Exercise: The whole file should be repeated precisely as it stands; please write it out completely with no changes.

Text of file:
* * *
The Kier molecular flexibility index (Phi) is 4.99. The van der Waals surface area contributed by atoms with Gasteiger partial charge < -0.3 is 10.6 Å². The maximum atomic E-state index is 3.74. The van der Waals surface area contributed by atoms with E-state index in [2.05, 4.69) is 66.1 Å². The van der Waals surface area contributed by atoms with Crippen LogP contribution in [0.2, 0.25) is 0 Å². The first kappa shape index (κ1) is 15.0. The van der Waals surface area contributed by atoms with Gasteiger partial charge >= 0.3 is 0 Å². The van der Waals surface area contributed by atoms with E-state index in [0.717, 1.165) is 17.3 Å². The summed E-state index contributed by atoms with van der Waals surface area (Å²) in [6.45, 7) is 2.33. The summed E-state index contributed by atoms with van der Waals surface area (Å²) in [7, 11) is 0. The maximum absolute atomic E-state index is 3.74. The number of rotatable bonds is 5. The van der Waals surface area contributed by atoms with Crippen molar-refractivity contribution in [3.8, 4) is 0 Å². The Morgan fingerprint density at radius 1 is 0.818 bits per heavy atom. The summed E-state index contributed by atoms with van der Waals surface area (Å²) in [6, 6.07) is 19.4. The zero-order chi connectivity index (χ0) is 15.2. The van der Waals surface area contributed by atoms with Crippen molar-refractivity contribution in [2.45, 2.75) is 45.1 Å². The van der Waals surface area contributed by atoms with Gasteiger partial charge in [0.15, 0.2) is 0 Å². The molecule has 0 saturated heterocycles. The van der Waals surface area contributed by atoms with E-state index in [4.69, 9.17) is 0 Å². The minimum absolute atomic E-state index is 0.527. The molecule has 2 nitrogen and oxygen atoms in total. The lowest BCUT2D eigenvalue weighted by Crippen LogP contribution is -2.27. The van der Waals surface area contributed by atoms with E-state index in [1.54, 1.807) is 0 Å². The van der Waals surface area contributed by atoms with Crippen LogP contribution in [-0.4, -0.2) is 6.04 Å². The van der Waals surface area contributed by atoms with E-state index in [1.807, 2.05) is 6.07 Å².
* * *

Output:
The Kier molecular flexibility index (Phi) is 4.99. The van der Waals surface area contributed by atoms with Gasteiger partial charge < -0.3 is 10.6 Å². The maximum atomic E-state index is 3.74. The van der Waals surface area contributed by atoms with E-state index in [2.05, 4.69) is 66.1 Å². The van der Waals surface area contributed by atoms with Crippen LogP contribution in [0.2, 0.25) is 0 Å². The first kappa shape index (κ1) is 15.0. The van der Waals surface area contributed by atoms with Gasteiger partial charge >= 0.3 is 0 Å². The van der Waals surface area contributed by atoms with E-state index in [0.717, 1.165) is 17.3 Å². The summed E-state index contributed by atoms with van der Waals surface area (Å²) in [6.45, 7) is 2.33. The summed E-state index contributed by atoms with van der Waals surface area (Å²) in [7, 11) is 0. The maximum absolute atomic E-state index is 3.74. The number of rotatable bonds is 5. The van der Waals surface area contributed by atoms with Crippen molar-refractivity contribution in [3.8, 4) is 0 Å². The Morgan fingerprint density at radius 1 is 0.818 bits per heavy atom. The summed E-state index contributed by atoms with van der Waals surface area (Å²) in [6, 6.07) is 19.4. The zero-order chi connectivity index (χ0) is 15.2. The van der Waals surface area contributed by atoms with Crippen molar-refractivity contribution in [2.45, 2.75) is 45.1 Å². The van der Waals surface area contributed by atoms with Gasteiger partial charge in [0.15, 0.2) is 0 Å². The molecule has 0 saturated heterocycles. The van der Waals surface area contributed by atoms with E-state index in [4.69, 9.17) is 0 Å². The minimum absolute atomic E-state index is 0.527. The molecule has 2 nitrogen and oxygen atoms in total. The lowest BCUT2D eigenvalue weighted by Crippen LogP contribution is -2.27. The van der Waals surface area contributed by atoms with E-state index in [1.54, 1.807) is 0 Å². The van der Waals surface area contributed by atoms with Crippen LogP contribution in [-0.4, -0.2) is 6.04 Å². The van der Waals surface area contributed by atoms with E-state index in [1.807, 2.05) is 6.07 Å².